The transition from copper-based telephone systems to IP networks in the U.S. could become swept up in political fallout as the FCC figures out how to regulate such networks in ways that will appease the courts.
A switch to IP-based networks has been progressing for years in the U.S., but a January ruling by the U.S. Court of Appeals for the District of Columbia Circuit calls into doubt the FCC's authority in several areas, such as prohibiting VoIP providers from degrading service or blocking calls from competing carriers, and requiring them to offer service to all customers who want it.
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And the technological changes are rekindling the debate over whether the FCC as an entity should continue to exist at all, or at the least whether it needs a major transition itself.
"Should the commission have any ongoing role in communications networks, or does somehow, the change in the technology make the FCC obsolete?" said Matt Wood, policy director at Free Press, a digital rights group. "We'd say, clearly, it does not. Whatever the technology is, the FCC still has a duty to make sure broadband telecommunications are universally affordable and available and competitive."
The IP transition, combined with the net neutrality ruling, puts several features of the traditional telephone network, long taken for granted by customers, in doubt, said Harold Feld, senior vice president at digital rights group Public Knowledge. After the net neutrality ruling, "the FCC can no longer require VoIP providers to complete phone calls [and] can no longer prohibit VoIP carriers from blocking calls," Feld wrote in a January blog post.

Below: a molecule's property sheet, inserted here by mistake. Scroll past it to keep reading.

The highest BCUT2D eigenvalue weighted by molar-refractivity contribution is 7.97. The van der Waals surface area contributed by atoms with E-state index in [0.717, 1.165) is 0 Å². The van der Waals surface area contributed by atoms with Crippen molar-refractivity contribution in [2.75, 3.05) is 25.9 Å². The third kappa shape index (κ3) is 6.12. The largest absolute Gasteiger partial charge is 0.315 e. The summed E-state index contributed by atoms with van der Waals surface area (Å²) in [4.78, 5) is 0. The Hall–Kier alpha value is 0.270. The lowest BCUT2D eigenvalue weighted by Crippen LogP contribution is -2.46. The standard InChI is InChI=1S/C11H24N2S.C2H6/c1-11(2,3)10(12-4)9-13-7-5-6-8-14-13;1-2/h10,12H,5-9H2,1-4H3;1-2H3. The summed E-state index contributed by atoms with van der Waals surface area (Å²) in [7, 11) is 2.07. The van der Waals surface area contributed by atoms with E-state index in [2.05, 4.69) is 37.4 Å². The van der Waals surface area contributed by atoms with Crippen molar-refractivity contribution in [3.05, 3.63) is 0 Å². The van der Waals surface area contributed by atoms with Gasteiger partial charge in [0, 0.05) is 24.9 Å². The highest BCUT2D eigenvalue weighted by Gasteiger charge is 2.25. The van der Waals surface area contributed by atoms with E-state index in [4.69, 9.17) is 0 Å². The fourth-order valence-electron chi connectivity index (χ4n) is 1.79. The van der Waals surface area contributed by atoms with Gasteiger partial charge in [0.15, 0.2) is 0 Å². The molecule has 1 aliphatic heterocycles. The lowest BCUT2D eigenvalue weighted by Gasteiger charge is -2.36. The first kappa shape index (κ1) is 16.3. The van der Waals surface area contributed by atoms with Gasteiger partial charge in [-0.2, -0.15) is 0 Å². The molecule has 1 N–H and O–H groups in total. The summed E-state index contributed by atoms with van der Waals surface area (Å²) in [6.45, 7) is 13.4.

Some telephone customers in rural parts of the U.S. have complained in recent months about dropped calls, and the problem could get worse in an IP transition, Feld said. Public Knowledge, Free Press and some other consumer groups have called on the FCC to reclassify broadband as a regulated, common-carrier service in an effort to restore its regulatory authority, but a move by the FCC to reclassify broadband would trigger a long and contentious battle with carriers.
"Post-IP transition, absent reclassification, the FCC would be unable to ensure that all calls go through when you dial your 10-digit phone number," Feld wrote. "They could -- as they can with net neutrality -- require companies to disclose if they are blocking calls or otherwise 'managing' traffic in a way that degrades rural traffic."
In some ways, the switch from copper to IP, predicted to happen over the next five or six years, should be relatively simple. Most carriers already offer voice-over-IP services, and at some telecom carriers, two-thirds of voice customers have already cut the cord and switched from traditional telephone service to mobile or VoIP service. Some technical issues will come up, including how to transition old phone-based services like school fire alarms and heart monitors, but the IP transition trials are designed to find and fix those issues.